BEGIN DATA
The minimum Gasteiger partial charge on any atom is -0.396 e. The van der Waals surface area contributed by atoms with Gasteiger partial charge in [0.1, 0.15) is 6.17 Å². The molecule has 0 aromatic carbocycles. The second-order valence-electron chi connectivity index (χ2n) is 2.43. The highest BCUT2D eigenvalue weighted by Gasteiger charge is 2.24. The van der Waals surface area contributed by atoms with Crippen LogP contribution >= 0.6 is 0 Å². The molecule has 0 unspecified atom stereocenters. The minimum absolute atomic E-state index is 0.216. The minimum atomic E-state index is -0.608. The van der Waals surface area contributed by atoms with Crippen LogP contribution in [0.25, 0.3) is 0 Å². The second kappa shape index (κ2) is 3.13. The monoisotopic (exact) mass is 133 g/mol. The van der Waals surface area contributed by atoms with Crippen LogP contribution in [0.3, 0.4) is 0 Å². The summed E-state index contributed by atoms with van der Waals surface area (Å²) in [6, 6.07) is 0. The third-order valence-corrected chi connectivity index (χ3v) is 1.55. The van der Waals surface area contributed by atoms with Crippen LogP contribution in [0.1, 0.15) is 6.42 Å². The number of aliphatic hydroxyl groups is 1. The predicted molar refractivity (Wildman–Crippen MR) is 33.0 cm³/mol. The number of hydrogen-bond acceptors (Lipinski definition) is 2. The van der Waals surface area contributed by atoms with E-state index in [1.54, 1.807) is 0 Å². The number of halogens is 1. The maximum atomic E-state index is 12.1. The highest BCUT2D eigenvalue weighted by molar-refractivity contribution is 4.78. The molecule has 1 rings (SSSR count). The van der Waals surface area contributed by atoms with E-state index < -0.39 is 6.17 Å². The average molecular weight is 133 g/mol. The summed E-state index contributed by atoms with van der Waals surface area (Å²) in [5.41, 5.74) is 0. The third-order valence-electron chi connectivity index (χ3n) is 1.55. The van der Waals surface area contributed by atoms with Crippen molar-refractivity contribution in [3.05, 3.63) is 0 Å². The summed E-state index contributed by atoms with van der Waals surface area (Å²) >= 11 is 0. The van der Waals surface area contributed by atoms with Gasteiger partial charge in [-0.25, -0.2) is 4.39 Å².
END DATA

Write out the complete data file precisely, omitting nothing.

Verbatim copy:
The minimum Gasteiger partial charge on any atom is -0.396 e. The van der Waals surface area contributed by atoms with Gasteiger partial charge in [0.1, 0.15) is 6.17 Å². The molecule has 0 aromatic carbocycles. The second-order valence-electron chi connectivity index (χ2n) is 2.43. The highest BCUT2D eigenvalue weighted by Gasteiger charge is 2.24. The van der Waals surface area contributed by atoms with Crippen LogP contribution >= 0.6 is 0 Å². The molecule has 0 unspecified atom stereocenters. The minimum absolute atomic E-state index is 0.216. The minimum atomic E-state index is -0.608. The van der Waals surface area contributed by atoms with Crippen LogP contribution in [0.25, 0.3) is 0 Å². The second kappa shape index (κ2) is 3.13. The monoisotopic (exact) mass is 133 g/mol. The van der Waals surface area contributed by atoms with Crippen LogP contribution in [0.3, 0.4) is 0 Å². The summed E-state index contributed by atoms with van der Waals surface area (Å²) in [6, 6.07) is 0. The third-order valence-corrected chi connectivity index (χ3v) is 1.55. The van der Waals surface area contributed by atoms with Crippen LogP contribution in [0.1, 0.15) is 6.42 Å². The number of aliphatic hydroxyl groups is 1. The predicted molar refractivity (Wildman–Crippen MR) is 33.0 cm³/mol. The number of hydrogen-bond acceptors (Lipinski definition) is 2. The van der Waals surface area contributed by atoms with E-state index in [1.54, 1.807) is 0 Å². The number of halogens is 1. The maximum atomic E-state index is 12.1. The highest BCUT2D eigenvalue weighted by molar-refractivity contribution is 4.78. The molecule has 1 rings (SSSR count). The van der Waals surface area contributed by atoms with E-state index < -0.39 is 6.17 Å². The average molecular weight is 133 g/mol. The summed E-state index contributed by atoms with van der Waals surface area (Å²) in [5.41, 5.74) is 0. The third-order valence-electron chi connectivity index (χ3n) is 1.55. The van der Waals surface area contributed by atoms with Crippen molar-refractivity contribution in [3.05, 3.63) is 0 Å². The summed E-state index contributed by atoms with van der Waals surface area (Å²) >= 11 is 0. The van der Waals surface area contributed by atoms with Gasteiger partial charge in [-0.25, -0.2) is 4.39 Å².